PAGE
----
Unity Development — The Resources Folder
It is completely fine (and maybe beneficial) to avoid using the Resources folder in Unity, but it has its good points too.
Today’s Objective: Show how you can load game assets from the Resources project folder at runtime, and the benefits that gives.
Note: I haven’t used the Resources folder a lot, so at this point I am no where near an expert on its use. This post is meant as a brief introduction to the possibility of its use, and you should research it further before implementing it in a project.
What is the Resources folder in Unity?
The “Resources” folder is a special folder within the project files of a Unity project. The folder is not there by default, but can be created simply by creating a new folder inside the “Assets” folder and naming it “Resources” (The name is the important part).
The Assets and Objects in all folders named “Resources” are combined into a single serialized file when a project is built. This file also contains metadata and indexing information, similar to an AssetBundle.
[The Resources folder is…] the system that allows developers to store Assets within one or more folders named Resources and to load or unload Objects from those Assets at runtime using the Resources API. — Unity Source
A more in-depth implementation could be like this:
Best Practices for the Resources System:
[Quoted from Unity Source]
Don’t use it.
This strong recommendation is made for several reasons:
- Use of the Resources folder makes fine-grained memory management more difficult.
- Improper use of Resources folders will increase application startup time and the length of builds.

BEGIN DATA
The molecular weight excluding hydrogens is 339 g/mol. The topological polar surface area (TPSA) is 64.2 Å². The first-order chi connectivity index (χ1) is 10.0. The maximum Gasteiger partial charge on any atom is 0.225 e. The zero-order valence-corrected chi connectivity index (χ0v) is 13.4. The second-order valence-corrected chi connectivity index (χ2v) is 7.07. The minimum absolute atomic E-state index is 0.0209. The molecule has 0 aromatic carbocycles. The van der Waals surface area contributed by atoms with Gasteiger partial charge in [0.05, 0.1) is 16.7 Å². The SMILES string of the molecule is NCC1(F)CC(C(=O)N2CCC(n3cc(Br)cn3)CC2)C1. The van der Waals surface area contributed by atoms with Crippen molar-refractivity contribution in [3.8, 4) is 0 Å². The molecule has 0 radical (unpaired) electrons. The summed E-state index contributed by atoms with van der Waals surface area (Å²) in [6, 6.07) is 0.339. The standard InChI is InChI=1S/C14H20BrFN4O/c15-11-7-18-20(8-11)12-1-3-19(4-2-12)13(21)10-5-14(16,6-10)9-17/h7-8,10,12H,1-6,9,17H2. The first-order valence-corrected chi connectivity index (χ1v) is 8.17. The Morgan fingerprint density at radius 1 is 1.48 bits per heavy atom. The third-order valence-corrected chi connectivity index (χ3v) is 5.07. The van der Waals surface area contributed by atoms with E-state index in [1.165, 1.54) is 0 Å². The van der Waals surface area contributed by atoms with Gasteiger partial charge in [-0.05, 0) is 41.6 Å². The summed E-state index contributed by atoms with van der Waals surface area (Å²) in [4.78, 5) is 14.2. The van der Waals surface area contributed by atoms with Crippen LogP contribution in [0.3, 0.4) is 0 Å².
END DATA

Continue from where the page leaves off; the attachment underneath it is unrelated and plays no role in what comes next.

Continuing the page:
- As the number of Resources folders increases, management of the Assets within those folders becomes very difficult
- The Resources system degrades a project’s ability to deliver custom content to specific platforms and eliminates the possibility of incremental content upgrades.
- AssetBundle Variants are Unity’s primary tool for adjusting content on a per-device basis.
Proper uses of the Resources system:
[Quoted from Unity Source]
There are two specific use cases where the Resources system can be helpful without impeding good development practices:
- The ease of the Resources folder makes it an excellent system to rapidly prototype. However, when a project moves into full production, the use of the Resources folder should be eliminated.
- The Resources folder may be useful in some trivial cases, if the content is:
- Generally required throughout a project’s lifetime,
- Not memory-intensive,
- Not prone to patching, or does not vary across platforms or devices,
- Or used for minimal bootstrapping.
This is only a brief intro into the use of the Resources folder, and I have not covered many parts/factors of its use. If you wish to learn more, please do more of your own research to determine if the Resources folder is suitable for your project/s.
Best of luck to you!